The Internal Revenue Service on Wednesday adopted a strict definition of affordable health insurance, one which family advocacy groups say will deny federal financial assistance to millions of Americans with modest incomes who cannot afford family coverage offered by employers, The New York Times reported.

The policy decision came in a final regulation interpreting ambiguous language in the 2010 health-care law.

In deciding whether an employer's health plan is affordable, the IRS said it would look at the cost of coverage only for an individual employee, not for a family. Family coverage might be prohibitively expensive, but federal subsidies would not be available to help buy insurance for children in the family.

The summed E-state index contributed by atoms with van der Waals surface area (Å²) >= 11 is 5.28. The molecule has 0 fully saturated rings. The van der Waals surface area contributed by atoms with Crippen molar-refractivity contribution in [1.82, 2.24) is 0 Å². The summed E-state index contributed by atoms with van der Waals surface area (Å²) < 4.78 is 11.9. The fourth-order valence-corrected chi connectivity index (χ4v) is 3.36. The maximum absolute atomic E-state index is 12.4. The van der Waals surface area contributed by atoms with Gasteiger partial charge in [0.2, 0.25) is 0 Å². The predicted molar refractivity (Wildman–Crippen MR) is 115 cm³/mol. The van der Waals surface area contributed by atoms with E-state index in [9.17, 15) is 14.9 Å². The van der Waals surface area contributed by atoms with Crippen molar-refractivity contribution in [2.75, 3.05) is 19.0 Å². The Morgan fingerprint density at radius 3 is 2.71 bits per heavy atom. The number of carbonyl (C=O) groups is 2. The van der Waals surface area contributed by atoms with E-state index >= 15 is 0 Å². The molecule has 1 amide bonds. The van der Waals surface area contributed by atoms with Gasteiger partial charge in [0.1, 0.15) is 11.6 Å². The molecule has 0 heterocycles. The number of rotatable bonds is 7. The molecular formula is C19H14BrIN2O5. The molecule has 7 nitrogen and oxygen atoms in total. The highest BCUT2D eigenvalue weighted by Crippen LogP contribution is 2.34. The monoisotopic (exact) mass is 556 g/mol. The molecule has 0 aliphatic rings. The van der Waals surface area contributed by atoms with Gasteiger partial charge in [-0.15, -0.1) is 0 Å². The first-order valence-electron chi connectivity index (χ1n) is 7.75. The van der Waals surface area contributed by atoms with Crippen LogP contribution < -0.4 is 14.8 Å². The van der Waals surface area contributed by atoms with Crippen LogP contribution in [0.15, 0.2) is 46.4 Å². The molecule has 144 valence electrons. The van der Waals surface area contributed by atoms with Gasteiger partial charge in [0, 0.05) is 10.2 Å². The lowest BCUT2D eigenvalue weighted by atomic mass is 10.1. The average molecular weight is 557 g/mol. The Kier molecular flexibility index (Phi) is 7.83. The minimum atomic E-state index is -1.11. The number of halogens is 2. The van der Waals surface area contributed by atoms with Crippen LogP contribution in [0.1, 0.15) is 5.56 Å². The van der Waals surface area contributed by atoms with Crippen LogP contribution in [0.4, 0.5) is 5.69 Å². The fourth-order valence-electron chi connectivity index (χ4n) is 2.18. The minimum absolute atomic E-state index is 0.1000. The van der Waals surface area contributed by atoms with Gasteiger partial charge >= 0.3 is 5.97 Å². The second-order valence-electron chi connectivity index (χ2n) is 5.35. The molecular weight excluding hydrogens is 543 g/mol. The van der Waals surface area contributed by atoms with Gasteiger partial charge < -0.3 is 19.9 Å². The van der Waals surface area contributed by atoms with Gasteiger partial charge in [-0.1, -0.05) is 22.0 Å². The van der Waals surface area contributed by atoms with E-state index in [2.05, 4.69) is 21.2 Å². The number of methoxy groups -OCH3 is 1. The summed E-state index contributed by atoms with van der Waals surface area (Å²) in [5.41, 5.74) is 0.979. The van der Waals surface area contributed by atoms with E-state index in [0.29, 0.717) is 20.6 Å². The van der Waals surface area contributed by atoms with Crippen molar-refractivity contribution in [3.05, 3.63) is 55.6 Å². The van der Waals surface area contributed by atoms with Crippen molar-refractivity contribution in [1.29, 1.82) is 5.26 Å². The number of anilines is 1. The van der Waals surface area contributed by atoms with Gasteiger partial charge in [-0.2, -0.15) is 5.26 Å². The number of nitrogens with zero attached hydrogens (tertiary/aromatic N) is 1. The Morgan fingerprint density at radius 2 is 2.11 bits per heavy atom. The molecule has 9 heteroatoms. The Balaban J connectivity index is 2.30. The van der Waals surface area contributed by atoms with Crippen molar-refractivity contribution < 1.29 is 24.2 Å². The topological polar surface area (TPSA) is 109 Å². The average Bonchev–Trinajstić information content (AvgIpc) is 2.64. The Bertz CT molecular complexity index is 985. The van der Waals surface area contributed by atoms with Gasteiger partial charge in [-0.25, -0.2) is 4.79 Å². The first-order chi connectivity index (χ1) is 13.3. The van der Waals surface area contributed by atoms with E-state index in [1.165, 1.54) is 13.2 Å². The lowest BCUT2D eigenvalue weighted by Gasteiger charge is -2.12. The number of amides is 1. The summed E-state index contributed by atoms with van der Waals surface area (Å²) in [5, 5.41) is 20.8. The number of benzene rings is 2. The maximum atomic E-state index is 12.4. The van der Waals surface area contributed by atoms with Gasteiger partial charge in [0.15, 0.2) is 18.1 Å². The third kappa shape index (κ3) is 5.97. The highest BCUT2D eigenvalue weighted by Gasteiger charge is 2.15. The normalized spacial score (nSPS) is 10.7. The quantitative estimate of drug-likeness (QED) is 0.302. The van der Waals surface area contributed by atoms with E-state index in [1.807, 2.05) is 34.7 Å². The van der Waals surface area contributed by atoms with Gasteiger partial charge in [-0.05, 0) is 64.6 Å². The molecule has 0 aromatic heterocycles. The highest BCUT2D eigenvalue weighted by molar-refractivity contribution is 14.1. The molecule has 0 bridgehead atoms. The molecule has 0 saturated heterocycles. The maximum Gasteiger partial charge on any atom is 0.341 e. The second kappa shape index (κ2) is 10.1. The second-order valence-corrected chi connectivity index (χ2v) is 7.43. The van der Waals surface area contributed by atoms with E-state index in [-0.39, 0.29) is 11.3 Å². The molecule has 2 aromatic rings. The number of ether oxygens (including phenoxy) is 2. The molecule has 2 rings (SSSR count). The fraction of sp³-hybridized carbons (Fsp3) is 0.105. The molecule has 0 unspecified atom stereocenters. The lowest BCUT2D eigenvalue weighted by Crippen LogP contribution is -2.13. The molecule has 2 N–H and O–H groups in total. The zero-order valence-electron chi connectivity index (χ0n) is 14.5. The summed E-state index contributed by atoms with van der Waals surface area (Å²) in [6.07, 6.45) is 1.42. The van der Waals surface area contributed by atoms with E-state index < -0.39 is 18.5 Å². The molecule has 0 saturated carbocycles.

"This is bad news for kids," said Jocelyn A. Guyer, an executive director of the Center for Children and Families at Georgetown University. "We can see kids falling through the cracks. They will lack access to affordable employer-based family coverage and still be locked out of tax credits to help them buy coverage for their kids in the marketplaces, or exchanges, being established in every state."